An opposition rally outside the Parliament, dubbed by organizers as Public Assembly, dispersed peacefully couple of hours after its launch on November 25 with some organizers publicly expressing disappointment over turnout, lower than they expected.
Several thousands of protesters were gathered at the rally, which was the largest since lengthy street protests in spring, 2009.
After the organizers announced about the end of the rally it triggered protest of some participants, complaining that they were disappointed by the decision to disperse. Small group of protesters were remaining outside the Parliament as of evening, although traffic, which was blocked during the rally, was reopened.
Organizers – several opposition parties, among others ex-parliamentary speaker Nino Burjanadze’s party and the National Forum – said that the rally marked the launch of a process, which should eventually lead to resignation of President Saakashvili.
But as one opposition politician from National Forum party, Gubaz Sanikidze, told protesters “more people, than currently present here, is required” in order to achieve the goal. In his address to the rally, Sanikidze criticized those who had snubbed the rally and told the participants “not to be disappointed”.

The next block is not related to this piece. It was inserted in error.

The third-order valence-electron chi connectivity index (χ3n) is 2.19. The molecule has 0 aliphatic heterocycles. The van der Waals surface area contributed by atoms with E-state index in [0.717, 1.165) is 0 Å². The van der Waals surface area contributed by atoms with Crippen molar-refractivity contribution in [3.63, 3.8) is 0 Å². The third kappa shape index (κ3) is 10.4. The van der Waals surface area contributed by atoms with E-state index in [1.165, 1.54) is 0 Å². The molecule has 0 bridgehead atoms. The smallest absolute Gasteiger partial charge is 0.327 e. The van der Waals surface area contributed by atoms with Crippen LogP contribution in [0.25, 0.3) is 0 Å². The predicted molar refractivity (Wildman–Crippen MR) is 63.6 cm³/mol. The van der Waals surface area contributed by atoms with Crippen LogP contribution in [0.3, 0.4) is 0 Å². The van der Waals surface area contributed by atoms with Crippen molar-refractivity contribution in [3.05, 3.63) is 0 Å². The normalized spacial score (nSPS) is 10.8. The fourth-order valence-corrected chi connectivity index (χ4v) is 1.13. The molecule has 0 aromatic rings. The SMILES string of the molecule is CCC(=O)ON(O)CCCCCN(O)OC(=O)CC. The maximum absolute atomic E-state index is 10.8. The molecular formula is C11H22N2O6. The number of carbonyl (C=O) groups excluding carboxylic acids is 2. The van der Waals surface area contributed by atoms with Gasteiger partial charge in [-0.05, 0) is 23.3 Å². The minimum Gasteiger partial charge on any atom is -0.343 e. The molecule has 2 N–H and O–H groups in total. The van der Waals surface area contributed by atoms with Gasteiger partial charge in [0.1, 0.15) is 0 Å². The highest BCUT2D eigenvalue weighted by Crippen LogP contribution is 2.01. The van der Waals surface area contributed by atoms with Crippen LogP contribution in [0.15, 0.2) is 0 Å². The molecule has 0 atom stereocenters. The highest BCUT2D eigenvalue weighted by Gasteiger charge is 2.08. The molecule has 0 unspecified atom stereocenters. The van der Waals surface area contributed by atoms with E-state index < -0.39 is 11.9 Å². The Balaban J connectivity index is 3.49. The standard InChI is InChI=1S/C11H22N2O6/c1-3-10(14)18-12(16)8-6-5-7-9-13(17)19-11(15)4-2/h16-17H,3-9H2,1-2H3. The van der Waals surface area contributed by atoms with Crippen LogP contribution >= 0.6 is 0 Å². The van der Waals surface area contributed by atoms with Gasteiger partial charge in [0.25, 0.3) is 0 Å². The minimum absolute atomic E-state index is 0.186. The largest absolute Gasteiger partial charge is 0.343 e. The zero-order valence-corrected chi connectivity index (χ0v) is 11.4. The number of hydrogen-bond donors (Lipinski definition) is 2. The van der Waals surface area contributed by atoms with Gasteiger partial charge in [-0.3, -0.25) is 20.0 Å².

“If we fail today, we will accomplish [the goal] tomorrow,” he said and added that active campaigning should now start in the provinces to mobilize more supporters.
Nino Burjanadze, leader of Democratic Movement-United Georgia party, who was in forefront of the People’s Assembly movement, told the rally: “We are launching uncompromising struggle for dismantling of Saakashvili’s regime, which will definitely be accomplished with victory.”
She said that “committees” of supporters would be established in the regions in charge of campaigning in the provinces in order “to prepare for disobedience campaign.”
Irakli Batiashvili, an opposition politician behind the Public Assembly movement, told the rally, that in case of a large-scale rally the organizers were ready for launch of decisive actions for achieving the goal from today. “But now we will have to show more patience… including for setting up disobedience committees in the regions,” Batiashvili said.
The organizers’, however, said that the turnout was enough for making Public Assembly’s decisions at the rally – including “vote of no confidence to President Saakashvili” and “annulment of constitutional amendments” – “legitimate”. The rally included, what the organizers called, “delegates” from the regions, who were selected in their local communities. The rally also includes activists and supporters of those opposition parties, which initially were skeptical about the initiative, but eventually decided to join it – the National Forum was one of such parties.
Most of those opposition parties, which participated in the May local elections, refused to join the rally, except of Conservative Party and People’s Party.
The rally outside the Parliament was extensively covered by the Tbilisi-based Maestro TV, including through providing live footage. The rally was far from being top news for Georgian public broadcaster and two another nationwide broadcaster, Rustavi 2 TV and Imedi TV, which mentioned the rally only briefly in their news bulletins at 4pm, 3pm and 5pm, respectively.